Understanding Tender Points For The Diagnosis Of Fibromyalgia

One of the two major criteria for the diagnosis of fibromyalgia, according to the American College of Rheumatology, is the presence of tender points. Tender points are specific areas of the body that, when pressed, produce pain that is often reported as similar to pressing on a bruise or an area of inflammation. They are not swollen or even detectable as hot, inflamed or irritated areas under the skin.

In contrast, trigger points, which are not present with a diagnosis of fibromyalgia but are associated with myofascial pain syndrome, produce hard nodules that can be felt under the skin. They are extremely painful and, when pressed, can trigger pain elsewhere in the body. Since they are found along muscles, the pain tends to radiate outward to the extremities of the body and can be felt when the muscle stretches or contracts. This may lead to severe limitations in the range of motion of the limb or body part.

Tender points, which are associated with fibromyalgia, are found over the entire body. In order for the diagnosis of fibromyalgia using the American College of Rheumatology criteria, the person must have experienced widespread pain on all four quadrants of the body for at least three months.1 The four quadrants are the waist up and the waist down on the right and left sides of the body.

In addition, the individual must have at least 11 of the 18 possible tender points that are established in the criteria. The test is completed using a physical examination where the medical professional applies uniform pressure to the specific recognized tender points on the body. Each of the 18 possible points are tested during the examination and, at the same time, the doctor checks to ensure there is no visible irritation, inflammation, swelling or redness. If these symptoms are present the doctor will first rule out other conditions that may include arthritis, inflammation and different possible autoimmune conditions or related diseases.

Tender Point Location

Although the location of the tender points are established based on their location on the body, it is possible for some individuals to have slightly different locations. In general, the majority of patients will have sensitivity to the pressure even if the medical professional is not completely accurate as to the specific location of the tender point on an individual.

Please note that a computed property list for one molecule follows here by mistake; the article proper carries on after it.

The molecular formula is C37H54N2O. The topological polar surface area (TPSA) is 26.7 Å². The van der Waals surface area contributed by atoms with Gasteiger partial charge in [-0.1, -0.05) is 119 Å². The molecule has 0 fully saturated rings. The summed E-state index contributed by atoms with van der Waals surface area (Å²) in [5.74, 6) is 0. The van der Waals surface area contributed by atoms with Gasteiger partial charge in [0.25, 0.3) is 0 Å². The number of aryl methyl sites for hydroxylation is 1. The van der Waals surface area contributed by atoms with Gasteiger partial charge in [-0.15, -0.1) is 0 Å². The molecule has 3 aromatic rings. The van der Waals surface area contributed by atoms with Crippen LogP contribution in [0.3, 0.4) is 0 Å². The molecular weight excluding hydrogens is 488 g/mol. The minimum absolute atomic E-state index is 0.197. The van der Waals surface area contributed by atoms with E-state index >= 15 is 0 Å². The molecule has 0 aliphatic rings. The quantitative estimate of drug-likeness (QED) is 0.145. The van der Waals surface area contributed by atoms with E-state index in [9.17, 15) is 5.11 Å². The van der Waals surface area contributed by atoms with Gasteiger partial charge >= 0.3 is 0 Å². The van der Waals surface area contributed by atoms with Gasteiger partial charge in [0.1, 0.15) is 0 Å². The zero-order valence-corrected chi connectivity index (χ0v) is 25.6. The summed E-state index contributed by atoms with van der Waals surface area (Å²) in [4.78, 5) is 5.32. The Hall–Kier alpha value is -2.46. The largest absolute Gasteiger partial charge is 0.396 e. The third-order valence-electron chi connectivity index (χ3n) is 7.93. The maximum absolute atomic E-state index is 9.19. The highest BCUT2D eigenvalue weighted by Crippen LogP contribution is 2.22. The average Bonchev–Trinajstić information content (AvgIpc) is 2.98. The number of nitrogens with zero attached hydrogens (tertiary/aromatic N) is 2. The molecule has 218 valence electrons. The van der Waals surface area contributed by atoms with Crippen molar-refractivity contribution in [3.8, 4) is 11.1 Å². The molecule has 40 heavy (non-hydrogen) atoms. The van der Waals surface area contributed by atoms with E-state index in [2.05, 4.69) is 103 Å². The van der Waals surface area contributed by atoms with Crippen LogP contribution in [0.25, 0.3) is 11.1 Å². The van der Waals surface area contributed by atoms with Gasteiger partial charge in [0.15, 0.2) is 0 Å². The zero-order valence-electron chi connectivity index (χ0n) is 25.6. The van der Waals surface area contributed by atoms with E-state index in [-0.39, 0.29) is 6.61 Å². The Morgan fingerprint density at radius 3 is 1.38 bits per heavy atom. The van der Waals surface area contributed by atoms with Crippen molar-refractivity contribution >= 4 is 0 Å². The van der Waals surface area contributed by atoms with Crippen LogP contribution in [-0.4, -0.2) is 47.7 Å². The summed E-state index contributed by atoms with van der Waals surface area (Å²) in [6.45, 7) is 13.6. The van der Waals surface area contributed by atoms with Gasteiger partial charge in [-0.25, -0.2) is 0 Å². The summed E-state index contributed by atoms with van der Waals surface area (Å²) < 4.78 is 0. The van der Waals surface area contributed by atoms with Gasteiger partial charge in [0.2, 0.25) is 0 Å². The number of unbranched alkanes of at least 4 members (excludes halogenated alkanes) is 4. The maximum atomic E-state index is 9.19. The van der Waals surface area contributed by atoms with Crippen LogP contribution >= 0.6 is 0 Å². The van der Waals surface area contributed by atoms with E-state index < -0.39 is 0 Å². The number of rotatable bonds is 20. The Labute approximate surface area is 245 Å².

The tender points are usually tested from either the head to the toes or from the toes to the head. Starting at the knees, the doctor will press just above the kneecap on the inside of the leg. The lower outer sides of the buttocks are the next points, one on each leg just below the outside point of the hip bone. Two additional pressure points are located just above the buttocks on the right and left side of the lower back. These are usually between the outside of the waist and the spine, but they can be more inward or outward. The elbows, on the inside of the arm, are the next two tender points that will be tested moving from the lower to upper body.

There are several tender points around the neck area. These include four different points; two on each side just behind the spine to the left and the right and just at the top of the shoulder blade down from the indentation caused when you raise your arm.  The final two on the back of the body are on either side of the spine just below the hairline.

The front of the body is also tested in this area with one tender point on each side of the body just above the collar bone and midway between the shoulders and the center of the body. The same area is tested above the collarbone to determine if those two tender points exist.

Tender Point Concerns

There is some concern or controversy in the medical profession about the use of tender points in a diagnosis of fibromyalgia. Most of the controversy is in the subjective way in which the tests are administered. The physician is to press into the tender point using 4kg/cm2 of pressure and the patient must report feeling pain, not just a sensation of tenderness. This can lead to significant bias that can be altered by physical or psychological stress or distress, some which can be influenced by the testing itself.4

In addition many researchers indicate that the multiple symptoms associated with fibromyalgia are not restricted to just tender points and widespread pain. As such, in 2010 the American College of Rheumatology presented an alternative set of guidelines to diagnose fibromyalgia that does not use tender points in the criteria. This test involves scoring a Widespread Pain Index and the Symptom Severity scale score. These two tests rely on the patient reporting their symptoms in areas such as pain, fatigue, and sleep difficulty. Because it does not involve testing the tender points, it may be more reliable than the previous diagnostic system. Time will tell if this new scoring system will be widely adopted to help make the diagnosis of fibromyalgia easier.

References

1 Wolfe, F., Smythe, H., Yunus, M., et al. (1990). The American College of Rheumatology 1990 criteria for the classification of fibromyalgia. Report of the Multicenter Criteria Committee. Arthritis and Rheumatism , 160-172.

2 Tastekin, N., Uzunca, K., Sut, N., et al. (2010). Discriminative Value of Tender Points in Fibromyalgia Syndrome. Pain Medicine , 466-471.

3 Harden, R. N., Revivo, G., Song, S., et al. (2007). A Critical Analysis of the Tender Points in Fibromyalgia. Pain Medicine , 147-156.

4 Harth, M., & Nielson, W. R. (2007). The Fibromyalgia Tender Points: Use Them or Lose Them? A Brief Review of the Controversy. The Journal of Rheumatology , 914-916

This article was originally published on July 11, 2012 and last revision and update of it was 9/7/2015